21 Feb War graves innovate

Written by Arvo M. Hirvonen Published in Art & Culture Read 6488 times

‘Digital artefacts’ on display for visitors

Thanbuzayat war cemetery. Photo: Hans Hulst
Thanbuzayat war cemetery. Photo: Hans Hulst

Those interested in the history of the Second World War in Burma will be able to learn more following two announcements from the Commonwealth War Graves Commission.

Private Rupert Mellican, who served with the British Royal Army Medical Corps during the Second World War received a personalised pedestal marker at the site of his Mawlamyine grave, 68 years after his death.

“This is the first time ‘alternative commemoration’ has been reversed in Myanmar since democratic reforms occurred in 2011-2012,” said a press release from the Commission on February 3.

Private Rupert Mellican, buried with relatives at a family vault at Mawlamyine St Patrick’s Roman Catholic Cemetery, could not be commemorated at the time of his death due to a shortage of stonemasons in the country during the war.

CWGC Myanmar Manager Thet Mon said: “It is deeply rewarding that our efforts to commemorate this brave serviceman at his grave have reached fruition.

As of April 25, ANZAC Day; a day of remembrance for soldiers from Australia and New Zealand, visitors to Thanbyuzayat War Cemetery, about 65 kilometres (40miles) south of Mawlamyine will be able to use their smartphones to access historical archives and ‘digital artefacts’ providing the personal stories behind some of those buried at the site.

Visitors to the cemetery will be able scan a QR code attached to a panel to access links to the artefacts and personal stories.

“The most interesting relate to a George Hamilton Lamb,” said Mr Barney Cullum, media officer for the CWGC.

“One remarkable fact of Lamb’s story is that he was actually re-elected as an MP while still a prisoner of war in Burma,” said Mr Cullum.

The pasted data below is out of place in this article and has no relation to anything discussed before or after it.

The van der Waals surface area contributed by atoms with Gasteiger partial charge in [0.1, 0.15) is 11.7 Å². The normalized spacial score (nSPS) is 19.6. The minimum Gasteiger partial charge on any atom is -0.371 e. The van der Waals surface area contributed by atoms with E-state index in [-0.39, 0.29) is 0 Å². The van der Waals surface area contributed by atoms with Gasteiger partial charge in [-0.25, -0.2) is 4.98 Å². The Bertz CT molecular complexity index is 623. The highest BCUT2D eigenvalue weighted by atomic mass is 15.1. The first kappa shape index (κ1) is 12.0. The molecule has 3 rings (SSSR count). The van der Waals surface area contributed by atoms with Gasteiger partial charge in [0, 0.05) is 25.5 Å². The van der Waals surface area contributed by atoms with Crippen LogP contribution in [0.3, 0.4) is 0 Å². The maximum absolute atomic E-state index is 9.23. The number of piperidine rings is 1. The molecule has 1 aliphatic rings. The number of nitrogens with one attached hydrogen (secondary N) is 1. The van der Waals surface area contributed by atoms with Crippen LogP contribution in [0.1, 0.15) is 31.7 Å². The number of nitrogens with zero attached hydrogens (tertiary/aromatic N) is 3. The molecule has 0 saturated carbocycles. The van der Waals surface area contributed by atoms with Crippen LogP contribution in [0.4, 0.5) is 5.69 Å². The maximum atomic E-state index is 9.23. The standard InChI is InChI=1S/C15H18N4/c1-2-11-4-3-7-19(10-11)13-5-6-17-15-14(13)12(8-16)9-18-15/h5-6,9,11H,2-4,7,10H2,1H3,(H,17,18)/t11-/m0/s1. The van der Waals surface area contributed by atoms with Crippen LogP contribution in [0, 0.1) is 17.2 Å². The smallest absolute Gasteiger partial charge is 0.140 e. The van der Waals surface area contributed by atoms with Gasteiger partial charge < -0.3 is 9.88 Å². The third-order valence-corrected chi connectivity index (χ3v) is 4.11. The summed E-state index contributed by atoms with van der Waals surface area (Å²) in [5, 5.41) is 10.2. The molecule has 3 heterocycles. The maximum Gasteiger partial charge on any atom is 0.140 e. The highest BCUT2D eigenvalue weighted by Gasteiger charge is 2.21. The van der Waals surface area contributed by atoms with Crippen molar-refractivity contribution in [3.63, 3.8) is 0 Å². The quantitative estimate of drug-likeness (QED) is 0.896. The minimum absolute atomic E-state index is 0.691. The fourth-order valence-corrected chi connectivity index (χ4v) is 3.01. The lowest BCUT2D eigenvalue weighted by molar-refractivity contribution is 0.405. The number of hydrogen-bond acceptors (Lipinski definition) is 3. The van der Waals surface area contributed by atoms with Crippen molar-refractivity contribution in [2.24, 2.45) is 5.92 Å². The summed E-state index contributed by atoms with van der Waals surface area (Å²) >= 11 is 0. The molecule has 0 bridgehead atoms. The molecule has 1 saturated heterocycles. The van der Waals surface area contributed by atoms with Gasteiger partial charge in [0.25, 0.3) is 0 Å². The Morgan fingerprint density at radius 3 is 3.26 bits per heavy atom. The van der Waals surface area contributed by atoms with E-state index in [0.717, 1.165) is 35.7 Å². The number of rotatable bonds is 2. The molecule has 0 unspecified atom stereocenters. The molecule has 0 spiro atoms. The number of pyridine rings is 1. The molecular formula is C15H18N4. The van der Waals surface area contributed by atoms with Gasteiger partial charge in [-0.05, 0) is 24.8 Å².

“Like the other POWs, he had been captured by the Japanese in Singapore and was forced to build the Thai-Burma ‘death’ railway. He died of illness while working on the railway in 1943, aged 43.”

Thanbyuzayat is the final resting place of 3,770 Allied servicemen;1,651 Britons, 1,335 Australians, 621 Dutchmen,15 Indians, three New Zealanders and one Canadian.

Most of those buried there died while constructing and maintaining the Burma-Thailand railway during the Second World War, they number among more than 12,000 prisoners of war and an estimated 90,000 civilian workers who died during its construction.

Beginning in October 1942, two labour forces, over 60,000 Commonwealth, Dutch and American prisoners of war and 200,000 romusha: Asian forced labourers brought from Malaya and the Dutch East Indies, or conscripted in Burma and Thailand worked concurrently from opposite ends of the line and at many points in between.

Thanbyuzayat operated as a prisoner of war administration headquarters and base camp in September 1942, and in January 1943 a hospital was established here. The camp was evacuated in June 1943 after Allied bombing raids on a nearby railway marshalling yard and workshops led to heavy casualties.

Completed on 16 October 1943, the line, 415 kilometres long, ran from from Thanbyuzayat to Non Pladuk, Thailand.

After the war, the graves of the prisoners of war from camp burial grounds and isolated sites west of Nieke were transferred to Thanbyuzayat (except for the Americans, whose remains were repatriated).

Those buried east of Nieke were transferred along the railway into cemeteries at Chungkai and Kanchanaburi in Thailand.


This Article first appeared in the February 12, 2015 edition of Mizzima Weekly.

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